Regardless of the mechanisms by which cations and anions enter the Malpighian tubules, it is clear that the types of ions transported can vary greatly with the species of insect and will depend on an individual's physiological needs and demands. Thus since blood-sucking insects ingest a large amount of sodium compared with other insects, the Malpighian tubules of bloodsuckers contain specific mechanisms designed to reduce the large sodium load. Species of mosquitoes whose larvae can survive in salt water must ingest the medium and eliminate the ions as means of obtaining water. Those species that have been investigated can excrete magnesium and sulfate via the Malpighian tubules. The larvae of brine flies (ephydrids) generate crystals in the lumina of the tubules that are rich in calcium and carbonate. Both these ions must be transported across the epithelium, although the combination forms insoluble crystals that reduce the activity of these ions in the lumen.

The Malpighian tubules of insects are also the site of excretion of the waste products of energy and nitrogen metabolism. Acid by-products of energy metabolism have been shown to be actively transported into the lumen from the hemolymph. The precise molecular mechanisms of the process remain unclear, but the process is of paramount importance for the insects in maintaining acid/base balance and energy homeostasis. The by-products of nitrogen metabolism are also excreted by the Malpighian tubules.

In aquatic insects, ammonia may be excreted, but in most insects and certainly in terrestrial forms, urea and uric acid predominate. Both these compounds are actively removed from the hemolymph by the Malpighian tubules. The transport of uric acid has been investigated in R. prolixus, in which the blood meal provides a very protein-rich meal requiring intense capacity for the elimination of nitrogenous waste. In Rhodnius, the primary urine is produced in the most upstream portions of the Malpighian tubules, the upper tubule. This urine is modified in the downstream section (the lower tubule) through the resorption of potassium and chloride. This process serves to return potassium to the hemolymph, and to remove waste from the hemolymph, through the retrieval of an isosmotic fluid. Thus hemolymph volume is retained and the sodium in the urine is concentrated. In addition, uric acid is transported in the lower tubule from hemolymph to urine. Potassium urate is fairly insoluble, particularly at neutral to acid pH. As a result, crystals of uric acid form in the urine. This process further removes osmotically active compounds from the urine, allowing the additional movement of water from the urine to the hemolymph by osmosis.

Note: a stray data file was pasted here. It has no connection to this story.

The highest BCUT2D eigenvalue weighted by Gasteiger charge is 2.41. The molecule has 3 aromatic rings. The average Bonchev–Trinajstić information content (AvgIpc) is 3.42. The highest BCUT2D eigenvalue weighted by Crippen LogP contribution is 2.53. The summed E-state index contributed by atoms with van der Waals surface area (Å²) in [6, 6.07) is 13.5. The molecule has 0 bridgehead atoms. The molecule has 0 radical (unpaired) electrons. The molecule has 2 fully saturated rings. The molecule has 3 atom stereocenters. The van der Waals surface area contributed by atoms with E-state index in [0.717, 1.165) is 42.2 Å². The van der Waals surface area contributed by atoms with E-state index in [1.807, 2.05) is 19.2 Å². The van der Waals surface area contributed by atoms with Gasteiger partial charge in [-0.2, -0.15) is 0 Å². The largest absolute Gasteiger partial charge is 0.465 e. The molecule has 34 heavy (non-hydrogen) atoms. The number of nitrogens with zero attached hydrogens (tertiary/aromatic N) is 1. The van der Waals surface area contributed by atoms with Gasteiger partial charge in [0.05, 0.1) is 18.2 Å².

concentric concretions in the malpighian tubules Concentric concretions occur in the midgut, where they are thought to contribute to excretion by storage in an insoluble form of salts containing calcium, magnesium, manganese, copper, cadmium, and zinc. Identical concretions are found intracellularly in the Malpighian tubules. These concretions are thought to perform an identical function, namely storage of ions in an insoluble form either for subsequent use or as a means of removing the ions from the body. In the Malpighian tubules, however, these concretions also appear in the tubule lumen, a location from which they can move into the gut and be eliminated with the excrement. It has been suggested by many authors that the intracellular concretions in the cells of the Malpighian tubules can be transported by exocytosis into the lumen of the tubules. Although there are occasionally physiological conditions in which the concretions disappear from the cells and appear in the lumen, it has not been unambiguously demonstrated that the crystals move from one location to the other intact. Instead, it is likely that the crystals are dissolved within the cells of the Malpighian tubules, that the soluble ions are transported into the lumen, and that the crystals are formed anew in the tubule lumen. Crystals are formed in some tubule segments (e.g., in the lower tubule of R. prolixus) where no crystals exist in the cells.

The crystals in the midgut, fat body, and Malpighian tubules are concentric and perfectly round. This is in marked contrast to the natural structure of the crystals formed by the same salts in solution. Uric acid crystals, for example, have sharp corners and sometimes take a needlelike form. It is thought that the concentric concretions avoid acicularity through the activity of organic compounds that are known to be a substantial component of the concretions. The compounds are thought to nucleate and direct crystal formation, leading to the formation of round concretions. This spherical shape is less damaging to the cells of the tubules and can be excreted from the tubules and gut with little tissue damage. Ultrastructurally identical concretions are observed in the urine of birds, which is rich in uric acid. It has been proposed that organic compounds are excreted into the tubule lumen, where they nucleate and guide the formation of the concretions. The ions contained in the concretions can vary greatly, ranging from potassium urate in some tissues to calcium carbonate in others. Even though such crystals should be quite distinct in shape, the concretions produced by the insects all have the same distinct concentric, spherical shape. This set of properties argues that the organic compounds have a profound effect on crystal form and formation.